But God said unto him, Thou fool, this night thy soul shall be required of thee: then whose shall those things be, which thou hast provided? (Luke 12:20)
That seems like a rather harsh assessment considering that Jesus Himself said, “but whosoever shall say, Thou fool, shall be in danger of hell fire” (Matthew 5:22). What would cause God to look upon an individual and make such an assessment? What qualifies as a fool in the eyes of God?
To begin with, “The fool hath said in his heart, There is no God” (Psalm 14:1, 53:1). Actually the words “there is” have been inserted in the English for readability, but they are not found in the original Hebrew. Therefore, the strict literal translation would be: “The fool has said in his heart, ‘No God.’” This implies more than just denial. It is outright rejection. The Bible teaches that there are no true atheists, i.e., someone who truly believes there is no higher power, i.e. God; “Because that which may be known of God is manifest in them; for God hath shewed it unto them” (Romans 1:19). Every person knows that God, or some “higher power” exists. So when the fool says, “No God,” he is not simply in denial, or ignorant; he is in rebellion. And when one considers against Whom he is rebelling, he really is a fool!
Fools display distinct characteristics. A fool prates; that is, he utters empty or foolish talk and talks excessively and pointlessly (Proverbs 10:8, 10). A fool utters slander (Proverbs 10:18). “The way of a fool is right in his own eyes” (Proverbs 12:15). “A fool’s wrath is presently known” (Proverbs 12:16). A fool readily displays his silliness (Proverbs 13:16). “A fool despiseth his father’s instruction” (Proverbs 15:5). A fool is hard-headed (Proverbs 17:10); he doesn’t learn (Proverbs 26:11). A fool is contentious and his mouth often gets him into trouble (Proverbs 18:6-7); he continually gets into arguments (Proverbs 20:3), and he is always happy and eager to speak his mind (Proverbs 29:11). A fool does not seek nor listen to advice (Proverbs 23:9). One can also recognize a fool by his self-centeredness or self-focus as seen in one of Jesus’ parables.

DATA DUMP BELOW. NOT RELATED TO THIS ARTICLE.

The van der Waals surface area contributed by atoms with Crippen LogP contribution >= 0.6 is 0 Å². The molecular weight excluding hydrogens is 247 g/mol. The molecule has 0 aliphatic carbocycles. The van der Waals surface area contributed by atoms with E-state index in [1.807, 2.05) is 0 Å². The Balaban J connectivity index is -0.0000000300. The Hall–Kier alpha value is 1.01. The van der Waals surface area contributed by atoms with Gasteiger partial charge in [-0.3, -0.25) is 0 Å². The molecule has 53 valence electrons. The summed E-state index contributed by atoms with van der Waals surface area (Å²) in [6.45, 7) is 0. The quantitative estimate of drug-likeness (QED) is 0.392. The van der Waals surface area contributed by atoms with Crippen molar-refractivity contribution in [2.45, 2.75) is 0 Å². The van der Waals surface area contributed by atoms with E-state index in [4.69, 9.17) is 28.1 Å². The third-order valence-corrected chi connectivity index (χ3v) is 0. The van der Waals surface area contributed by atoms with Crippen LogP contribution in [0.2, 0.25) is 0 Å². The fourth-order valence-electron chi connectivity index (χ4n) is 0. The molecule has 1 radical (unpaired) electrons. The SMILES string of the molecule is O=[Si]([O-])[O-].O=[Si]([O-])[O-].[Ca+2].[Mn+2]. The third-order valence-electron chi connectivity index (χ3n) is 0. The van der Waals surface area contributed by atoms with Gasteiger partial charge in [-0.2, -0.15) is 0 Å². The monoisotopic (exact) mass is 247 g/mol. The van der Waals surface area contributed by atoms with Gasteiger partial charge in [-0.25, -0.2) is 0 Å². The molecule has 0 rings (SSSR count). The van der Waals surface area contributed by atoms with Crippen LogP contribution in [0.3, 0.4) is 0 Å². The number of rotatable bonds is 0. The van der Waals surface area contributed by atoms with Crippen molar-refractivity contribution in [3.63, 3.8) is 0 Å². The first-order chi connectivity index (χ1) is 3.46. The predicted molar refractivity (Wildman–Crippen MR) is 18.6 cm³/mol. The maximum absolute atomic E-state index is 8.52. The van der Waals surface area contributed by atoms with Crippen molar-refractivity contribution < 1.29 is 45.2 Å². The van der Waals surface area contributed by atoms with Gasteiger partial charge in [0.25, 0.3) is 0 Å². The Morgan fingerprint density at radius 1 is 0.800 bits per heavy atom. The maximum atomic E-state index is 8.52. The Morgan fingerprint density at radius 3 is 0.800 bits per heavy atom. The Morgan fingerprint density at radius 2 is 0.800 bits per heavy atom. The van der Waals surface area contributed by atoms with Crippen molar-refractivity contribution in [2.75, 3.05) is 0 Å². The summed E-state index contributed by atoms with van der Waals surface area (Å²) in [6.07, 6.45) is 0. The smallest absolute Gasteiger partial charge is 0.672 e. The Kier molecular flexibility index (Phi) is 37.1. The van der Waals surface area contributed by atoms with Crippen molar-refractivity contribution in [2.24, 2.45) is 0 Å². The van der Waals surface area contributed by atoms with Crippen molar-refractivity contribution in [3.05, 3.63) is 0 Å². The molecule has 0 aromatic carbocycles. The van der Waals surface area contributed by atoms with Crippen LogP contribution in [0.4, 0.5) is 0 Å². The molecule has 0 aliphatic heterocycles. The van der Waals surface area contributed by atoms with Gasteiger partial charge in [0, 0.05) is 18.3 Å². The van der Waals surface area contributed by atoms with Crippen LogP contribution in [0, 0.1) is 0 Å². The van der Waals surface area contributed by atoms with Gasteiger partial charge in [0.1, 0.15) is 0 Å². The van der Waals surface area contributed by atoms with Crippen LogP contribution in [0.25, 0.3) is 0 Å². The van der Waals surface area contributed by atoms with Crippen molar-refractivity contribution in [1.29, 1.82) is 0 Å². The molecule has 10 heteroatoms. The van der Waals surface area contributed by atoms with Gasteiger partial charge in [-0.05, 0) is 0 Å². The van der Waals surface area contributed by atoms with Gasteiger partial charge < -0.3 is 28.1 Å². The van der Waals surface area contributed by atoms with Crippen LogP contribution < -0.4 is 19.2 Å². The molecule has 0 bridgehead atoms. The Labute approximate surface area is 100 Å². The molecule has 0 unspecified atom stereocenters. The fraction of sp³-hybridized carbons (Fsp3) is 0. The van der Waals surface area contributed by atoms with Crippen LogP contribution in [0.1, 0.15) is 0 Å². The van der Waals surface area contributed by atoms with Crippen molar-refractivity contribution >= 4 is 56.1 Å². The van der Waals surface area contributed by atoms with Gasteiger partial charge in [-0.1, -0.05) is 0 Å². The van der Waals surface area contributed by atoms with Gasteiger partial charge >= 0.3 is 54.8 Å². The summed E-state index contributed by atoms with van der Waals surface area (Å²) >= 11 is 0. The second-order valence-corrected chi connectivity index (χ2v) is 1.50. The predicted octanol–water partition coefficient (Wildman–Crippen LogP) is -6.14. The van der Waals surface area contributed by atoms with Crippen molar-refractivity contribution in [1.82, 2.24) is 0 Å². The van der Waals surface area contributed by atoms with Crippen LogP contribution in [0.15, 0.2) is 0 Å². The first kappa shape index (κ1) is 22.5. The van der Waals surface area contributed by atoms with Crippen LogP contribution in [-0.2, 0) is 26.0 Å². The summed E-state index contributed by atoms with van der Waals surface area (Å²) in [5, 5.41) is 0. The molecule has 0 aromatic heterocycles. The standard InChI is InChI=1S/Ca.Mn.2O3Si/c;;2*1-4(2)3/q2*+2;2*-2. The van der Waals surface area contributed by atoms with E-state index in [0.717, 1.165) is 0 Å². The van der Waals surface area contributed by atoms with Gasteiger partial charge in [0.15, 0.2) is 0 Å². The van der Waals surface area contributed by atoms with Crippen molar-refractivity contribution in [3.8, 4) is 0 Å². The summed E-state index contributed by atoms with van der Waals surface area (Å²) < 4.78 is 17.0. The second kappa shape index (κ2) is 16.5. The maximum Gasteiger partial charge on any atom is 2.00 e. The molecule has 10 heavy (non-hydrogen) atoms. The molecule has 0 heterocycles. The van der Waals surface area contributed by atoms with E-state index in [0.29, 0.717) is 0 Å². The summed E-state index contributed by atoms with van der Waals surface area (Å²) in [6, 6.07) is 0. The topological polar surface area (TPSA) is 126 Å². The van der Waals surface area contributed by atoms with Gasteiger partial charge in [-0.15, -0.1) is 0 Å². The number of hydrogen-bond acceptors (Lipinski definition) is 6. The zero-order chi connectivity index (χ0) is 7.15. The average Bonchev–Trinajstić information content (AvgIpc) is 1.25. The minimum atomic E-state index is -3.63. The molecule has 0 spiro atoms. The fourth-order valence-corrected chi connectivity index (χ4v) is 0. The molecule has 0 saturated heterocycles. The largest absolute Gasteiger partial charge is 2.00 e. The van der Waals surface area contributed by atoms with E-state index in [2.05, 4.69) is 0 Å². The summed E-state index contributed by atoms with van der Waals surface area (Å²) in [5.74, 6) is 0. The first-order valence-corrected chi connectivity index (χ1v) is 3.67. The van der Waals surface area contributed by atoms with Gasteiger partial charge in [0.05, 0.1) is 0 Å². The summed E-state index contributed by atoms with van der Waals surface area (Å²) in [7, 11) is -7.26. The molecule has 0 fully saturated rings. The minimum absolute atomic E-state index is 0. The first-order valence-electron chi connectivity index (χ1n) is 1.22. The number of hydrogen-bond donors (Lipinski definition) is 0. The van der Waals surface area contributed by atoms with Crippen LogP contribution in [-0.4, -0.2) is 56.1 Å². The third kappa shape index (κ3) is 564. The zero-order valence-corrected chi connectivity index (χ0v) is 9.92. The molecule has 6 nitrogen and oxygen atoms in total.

Our beginning verse concludes the parable Jesus told starting at verse 16. He recounted a story of a rich land owner who experienced a bumper crop one year, and rather than give thanks to God for the blessing, he took the credit for his success upon himself and planned on what to do with his profits. In the course of this short parable, the protagonist employs personal pronouns (I, me, my, mine) thirteen times in only three verses (vv. 17-19). Like any fool, he boasted of his own success. His plans for the future were “right in his own eyes,” and he had no qualms about taking all the credit for his gains.
God called him a fool. In all of his efforts he discounted God – the One who gave him the very basis for obtaining his wealth – his very life. Now, at the height of his self-perceived success, God comes to claim what belongs to Him – the fool’s life. And what about all of his stuff? “Then whose shall those things be?” What a fool! Jesus said, “So is he that layeth up treasure for himself, and is not rich toward God” (Luke 12:21). Jesus admonishes, “Lay not up for yourselves treasures upon earth, where moth and rust doth corrupt, and where thieves break through and steal: But lay up for yourselves treasures in heaven, where neither moth nor rust doth corrupt, and where thieves do not break through nor steal: For where your treasure is, there will your heart be also” (Matthew 6:19-21). The fool is self-focused rather than God-focused. The fool lives his life in either overt or covert rebellion against God. He behaves as though God does not exist, and presumptuously assumes credit for all of his achievements. How terrible it would be to hear God say, “Thou fool! Today your soul is required of you.” In the words of the Doxology: “Praise God from Whom all blessings flow,” and you may not hear those awful words, “thou fool !”